It’s been a busy week of alarming financial news!
Of course, events that rattle financial markets sometimes barely register to real estate investors. That’s because rents and property values aren’t directly involved in the high-frequency trading casinos of Wall Street.
So while paper traders frantically scramble to avoid losses or skim profits from currency flowing through the machinery …
… real estate investors calmly cash rent checks and wonder what all the fuss is about.
However, as seasoned investors discovered in 2008 …
… Wall Street’s woes sometimes spill over and become Main Street blues … primarily through the linkage between bond markets and mortgages.
So even though the Saudi oil almost-crisis garnered a lot of attention …
… something BIG happened in an obscure corner of the financial system which has alert observers concerned …
Repo Market Chaos Signals Fed May Be Losing Control of Rates
Repo Squeeze Threatens to Spill Over Into Funding Markets
And no, this isn’t about people losing their cars or homes. It’s about a systemically important part of the financial system.
Before you tune out, remember …
… when you see words like “chaos” and “losing control” and “spill over” in the context of interest rates and funding markets … it’s probably worth digging into.
When credit markets seize up, asset prices collapse. While this is troublesome for Main Street … it’s DEVASTATING to the financial system.
And when the financial system breaks down, it affects EVERYONE … even smug real estate investors who might think they’re immune.
So grab a snack and let’s explore what’s happening …
Wall Street operates on obscene amounts of collateralized leverage. Real estate investors use leverage too, but there’s an important distinction.
There are no margin calls on real estate. So when property values collapse temporarily for whatever reason, positive cash flow let’s you ride out the storm.
Not so in bond markets. When the value of a bond that’s pledged as collateral falls, the borrower faces a margin call.
This means the borrower needs cash FAST. This is a risk of the game they play.
But when traders are confident they have ready access to cash at predictable and reasonable prices, they stay very active in the market.
This is important because healthy markets require an abundance of assets, cash, buyers, sellers, and TRUST to keep things moving.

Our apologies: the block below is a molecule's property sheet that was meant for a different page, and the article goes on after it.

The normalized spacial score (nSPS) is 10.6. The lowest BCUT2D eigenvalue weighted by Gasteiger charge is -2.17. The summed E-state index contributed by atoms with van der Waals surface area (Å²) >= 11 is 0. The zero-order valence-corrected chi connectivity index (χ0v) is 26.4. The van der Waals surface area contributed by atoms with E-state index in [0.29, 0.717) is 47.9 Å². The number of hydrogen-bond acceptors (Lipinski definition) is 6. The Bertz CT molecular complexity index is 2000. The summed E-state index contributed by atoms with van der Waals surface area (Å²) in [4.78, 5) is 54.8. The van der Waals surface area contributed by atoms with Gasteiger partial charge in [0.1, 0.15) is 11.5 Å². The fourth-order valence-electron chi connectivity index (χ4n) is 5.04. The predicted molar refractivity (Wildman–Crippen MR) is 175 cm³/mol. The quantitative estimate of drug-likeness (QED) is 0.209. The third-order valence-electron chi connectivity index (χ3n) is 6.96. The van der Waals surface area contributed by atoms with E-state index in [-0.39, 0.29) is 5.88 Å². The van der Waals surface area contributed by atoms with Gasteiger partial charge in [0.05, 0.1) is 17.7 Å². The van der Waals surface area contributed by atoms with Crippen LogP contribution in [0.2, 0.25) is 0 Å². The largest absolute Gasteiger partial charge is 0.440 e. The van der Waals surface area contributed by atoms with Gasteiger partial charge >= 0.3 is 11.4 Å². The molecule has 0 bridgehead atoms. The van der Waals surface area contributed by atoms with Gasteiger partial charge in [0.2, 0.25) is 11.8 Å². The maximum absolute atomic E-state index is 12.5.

When any one falters, markets slow down … or STOP … credit markets can freeze, economic activity stalls, and it hits real estate investors too.
Fool us once, shame on you. Fool us twice, shame on us.
Meanwhile, we’ll hit the high notes to get you started …
In short, the repo market is where short term borrowing happens. It’s like a pawn shop where market participants hock bonds to raise some cash.
But when repo rates spike like this …
… it means there’s not enough cash to go around.
Cash is like oxygen. You can live for a while without food (profit) or water (revenue) … but when you’re out of cash, it’s game over.
No wonder Wall Street freaked out …
‘This Is Crazy!’: Wall Street Scurries to Protect Itself in Repo Surge
Of course, we don’t really care if Wall Street takes it on the chin.
But when craziness on Wall Street has the potential to spill over to Main Street, we pay attention.
In this case, the situation is dire enough the Fed stepped in with $53 billion of emergency cash … in ONE day.
This is the first time since the 2008 financial crisis the Fed’s needed to do this.
The next day they added another $75 billion.
Then the Fed announced another rate cut … and hinted at more rate cuts … and suggested a willingness to print more money.
Then the VERY next day …yet ANOTHER $75 billion.
$53 billion here. $75 billion there. Pretty soon you’re talking serious money … in this case about $200 billion in THREE days … and quite possibly a serious problem.
So what? What does any of this mean to real estate investors?
Maybe not much. Maybe a lot. We certainly hope the Wizards behind the curtain pull the right levers the right way at the right times.
But if this is a pre-cursor to The Real Crash Peter Schiff is concerned about, things could become more complicated than “just” a 2008-like collapse of asset prices.
Meanwhile, negative interest rates on nearly $17 trillion in global debt is a symptom of a huge bond bubble today.
Here’s why …
Just as rental property cap rates fall when investors bid prices up … so do bond yields fall when investors bid bond prices up.
And just like when over-zealous real estate speculators bid property prices up to negative cash flow … so over-zealous bond speculators have bid bond prices up to negative yields.
Negative yields are a symptom of a speculative bubble.